I’ve been getting more and more into YA contemporary. Jandy Nelson, Stephanie Perkins, Robyn Schneider, Gayle Forman, Rainbow Rowell, and David Levithan are all recent faves.
But I’d argue no one has mastered this category as well as John Green.
I came to John Green a little late–the first book of his I read was The Fault in Our Stars, though I was relatively early to that one, pre-movie hype. I was hesitant (kids with cancer=depressing) and almost passed on it, but it was really the first couple of pages that convinced me that I might actually enjoy reading this book. Let’s see why:
Late in the winter of my seventeenth year, my mother decided I was depressed, presumably because I rarely left the house, spent quite a lot of time in bed, read the same book over and over, ate infrequently, and devoted quite a bit of my abundant free time to thinking about death.
Whenever you read a cancer booklet or website or whatever, they always list depression among the side effects of cancer. But, in fact, depression is not a side effect of cancer. Depression is a side effect of dying. (Cancer is also a side effect of dying. Almost everything is, really.) But my mom believed I required treatment so she took me to see my Regular Doctor Jim, who agreed that I was veritably swimming in a paralyzing and totally clinical depression, and that therefore my meds should be adjusted and also I should attend a weekly Support Group.
This Support Group featured a rotating cast of characters in various states of tumor-driven unwellness. Why did the cast rotate? A side effect of dying.
The Support Group, of course, was depressing as hell. It met every Wednesday in the basement of a stone-walled Episcopal church shaped like a cross. We all sat in a circle right in the middle of the cross, where the two boards would have met, where the heart of Jesus would have been.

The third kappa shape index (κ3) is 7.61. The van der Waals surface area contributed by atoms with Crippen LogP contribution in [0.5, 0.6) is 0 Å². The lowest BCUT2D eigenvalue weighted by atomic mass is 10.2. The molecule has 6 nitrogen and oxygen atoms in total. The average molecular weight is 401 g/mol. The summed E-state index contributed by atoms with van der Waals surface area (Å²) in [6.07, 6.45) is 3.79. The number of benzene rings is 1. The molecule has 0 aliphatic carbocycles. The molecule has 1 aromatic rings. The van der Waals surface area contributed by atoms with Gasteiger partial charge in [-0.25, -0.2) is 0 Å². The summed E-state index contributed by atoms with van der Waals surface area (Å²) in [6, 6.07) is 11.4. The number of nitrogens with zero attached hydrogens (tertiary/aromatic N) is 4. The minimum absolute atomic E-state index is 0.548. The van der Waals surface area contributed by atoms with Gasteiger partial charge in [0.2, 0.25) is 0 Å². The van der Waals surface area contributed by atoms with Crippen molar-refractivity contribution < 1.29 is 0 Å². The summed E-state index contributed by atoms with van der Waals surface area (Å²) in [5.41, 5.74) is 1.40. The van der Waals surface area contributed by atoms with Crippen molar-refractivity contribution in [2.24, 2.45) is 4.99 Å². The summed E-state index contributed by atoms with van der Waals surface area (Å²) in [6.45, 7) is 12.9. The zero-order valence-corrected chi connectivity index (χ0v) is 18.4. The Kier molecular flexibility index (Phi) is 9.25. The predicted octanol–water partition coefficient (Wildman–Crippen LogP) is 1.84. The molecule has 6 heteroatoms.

I noticed this because Patrick, the Support Group Leader and only person over eighteen in the room, talked about the heart of Jesus every freaking meeting, all about how we, as young cancer survivors, were sitting right in Christ’s very sacred heart and whatever.
Why does this work?
There’s one main reason:
Hazel has the best voice. Like she, too, understands how depressing a cancer novel can be and is mocking the genre, and herself, along with us.
Sarcastic, depressed people can be annoying–but not Hazel. Mainly because in spite of all the talk of cancer and dying, this beginning is funny. Hazel is hilarious. The part just a few sentences past this, when she starts talking about Patrick, had me actually laughing out loud. They’re not in the first 250 words but I’m quoting them anyway:
Here he is, a full-grown adult in a church basement in the 137th nicest city in America, divorced, addicted to video games, mostly friendless, eking out a meager living by exploiting his cancertastic past, slowly working his way toward a master’s degree that will not improve his career prospects, waiting, as we all do, for the sword of Damocles to give him the relief that he escaped lo those many years ago when cancer took both of his nuts but spared what only the most generous soul would call his life.
AND YOU TOO MIGHT BE SO LUCKY
Along with her humor, Hazel is real. I thankfully can’t claim to personally know much about dying young of cancer, but there’s something about her attitude that just comes through as incredibly realistic.
The voice of your narrator–especially if you’re writing in the first person–is so important. If the reader doesn’t like the voice of your story, they’re not going to like your story. And the first 250 words of your novel should give your reader a definitive feel for that voice.
A fantastic voice is really all it takes for me to be sucked into a novel. So a fantastic voice is what I need to ensure is coming through in the first 250 words of my own novel.Photo by Pratiksha Mohanty on Unsplash